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Middle East
4:09 am
Mon July 28, 2014

Israelis Broadly Support Military's Operation In Gaza

Originally published on Mon July 28, 2014 11:52 am

Copyright 2014 NPR. To see more, visit http://www.npr.org/.

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RENEE MONTAGNE, HOST:

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Shots - Health News
3:00 am
Mon July 28, 2014

New York Debates Whether Housing Counts As Health Care

Lissette Encarnacion in her apartment at The Brook, a supportive housing complex in the New York City borough of the Bronx.
Natalie Fertig WNYC

Originally published on Mon July 28, 2014 11:52 am

Standing outside her sixth-floor apartment in the Bronx, Lissette Encarnacion says she sometimes forgets the place belongs to her.

"I'm thinking I'm at somebody else's [house]," she says. "I'm ringing my own doorbell."

Encarnacion used to have a career in banking, and lived in a real home with her son and husband. Then one night everything changed, she says, when her husband came home drunk and angry, and threw her off a balcony.

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Shots - Health News
3:00 am
Mon July 28, 2014

Why We Think Ignorance Is Bliss, Even When It Hurts Our Health

Lucinda Schreiber for NPR

Originally published on Mon July 28, 2014 11:52 am

Medical tests are rarely a pleasant experience, especially if you're worried that something could be seriously wrong. That's true even though we know that regular screenings and tests often help doctors catch issues early.

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Science
3:00 am
Mon July 28, 2014

Shifts In Habitat May Threaten Ruddy Shorebird's Survival

Guided by biologists, volunteers briefly catch, band and release some of Delaware's visiting red knots each spring to monitor the health of the species.
Maggie Starbard NPR

Originally published on Tue July 29, 2014 10:01 am

An intrepid bird called the red knot migrates from the southern tip of South America to the Arctic and back every year. But changes in climate along its route are putting this ultramarathoner at risk.

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Shots - Health News
3:00 am
Mon July 28, 2014

People Who Feel They Have A Purpose In Life Live Longer

Maria Fabrizio for NPR

Originally published on Mon July 28, 2014 5:37 pm

We know that happiness and social connection can have positive benefits on health. Now research suggests that having a sense of purpose or direction in life may also be beneficial.

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The Salt
3:00 am
Mon July 28, 2014

Rust Devastates Guatemala's Prime Coffee Crop And Its Farmers

A worker dries coffee beans at a coffee plantation in Santiago Atitlan, Guatemala, in February 2013.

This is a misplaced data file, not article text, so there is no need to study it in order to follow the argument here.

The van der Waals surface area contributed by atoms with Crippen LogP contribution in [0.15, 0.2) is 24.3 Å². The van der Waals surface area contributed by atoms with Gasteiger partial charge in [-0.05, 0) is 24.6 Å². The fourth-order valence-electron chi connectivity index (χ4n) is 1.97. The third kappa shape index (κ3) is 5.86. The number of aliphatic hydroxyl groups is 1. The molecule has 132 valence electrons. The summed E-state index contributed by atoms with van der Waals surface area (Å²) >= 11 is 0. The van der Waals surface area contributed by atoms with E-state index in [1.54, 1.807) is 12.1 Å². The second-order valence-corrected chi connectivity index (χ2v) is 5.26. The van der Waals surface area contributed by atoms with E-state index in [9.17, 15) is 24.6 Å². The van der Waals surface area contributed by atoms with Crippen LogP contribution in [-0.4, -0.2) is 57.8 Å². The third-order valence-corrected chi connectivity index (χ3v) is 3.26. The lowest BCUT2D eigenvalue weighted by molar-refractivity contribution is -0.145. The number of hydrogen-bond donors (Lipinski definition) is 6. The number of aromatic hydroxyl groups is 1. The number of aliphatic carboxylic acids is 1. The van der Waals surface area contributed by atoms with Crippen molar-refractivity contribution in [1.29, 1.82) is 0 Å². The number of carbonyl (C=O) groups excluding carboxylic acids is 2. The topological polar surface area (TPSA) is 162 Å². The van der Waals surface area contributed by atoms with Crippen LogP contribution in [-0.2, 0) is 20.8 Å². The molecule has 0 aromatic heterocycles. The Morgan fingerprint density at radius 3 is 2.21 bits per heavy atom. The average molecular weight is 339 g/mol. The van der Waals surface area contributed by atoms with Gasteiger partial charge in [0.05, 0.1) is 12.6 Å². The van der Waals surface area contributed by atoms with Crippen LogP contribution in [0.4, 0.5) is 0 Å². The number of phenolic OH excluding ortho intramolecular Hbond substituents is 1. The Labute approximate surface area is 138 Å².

Moises Castillo AP

Originally published on Mon July 28, 2014 1:23 pm

Outside the northern Guatemalan town of Olopa, near the Honduran border, farmer Edwin Fernando Diaz Viera stands in the middle of his tiny coffee field. He says it was his lifelong dream to own a farm here. The area is renowned for producing some of the world's richest arabica, the smooth-tasting beans beloved by specialty coffee brewers.

"My farm was beautiful; it was big," he says.

But then, a plant fungus called coffee rust, or roya in Spanish, hit his crop.

"Coffee rust appeared and wiped out everything," he says.

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Middle East
3:14 pm
Sun July 27, 2014

On The Eve Of Ramadan's End, Fighting Resumes In Gaza

Originally published on Sun July 27, 2014 4:52 pm

Copyright 2014 NPR. To see more, visit http://www.npr.org/.

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ERIC WESTERVELT, HOST:

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Middle East
3:14 pm
Sun July 27, 2014

What Makes This Fight In Gaza Different From The Others?

Originally published on Sun July 27, 2014 4:52 pm

Copyright 2014 NPR. To see more, visit http://www.npr.org/.

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ERIC WESTERVELT, HOST:

New York Times correspondent Anne Barnard has just left Gaza after spending three weeks covering the war. I asked her how the current conflict in Gaza compared with previous episode of fighting and blood shed there.

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Iraq
3:14 pm
Sun July 27, 2014

Violence Spikes Anew In Iraq, As Islamic State Looks To Expand

Originally published on Sun July 27, 2014 5:23 pm

Copyright 2014 NPR. To see more, visit http://www.npr.org/.

Law
1:08 pm
Sun July 27, 2014

With Judges Overriding Death Penalty Cases, Alabama Is An Outlier

Courtney Lockhart is appealing a death penalty sentence that a judge gave him in 2011, which overrode the jury's recommendation of life in prison.
Dave Martin AP

When Courtney Lockhart was tried for murder in Alabama, the jury unanimously recommended a life sentence, but the judge overrode that recommendation and sentenced Lockhart to death instead. Now the convicted murderer is asking the state Supreme Court to examine Alabama's unique process of judicial override.

Alabama is an outlier. It's the only state in which judges routinely override jury decisions not to impose the death penalty.

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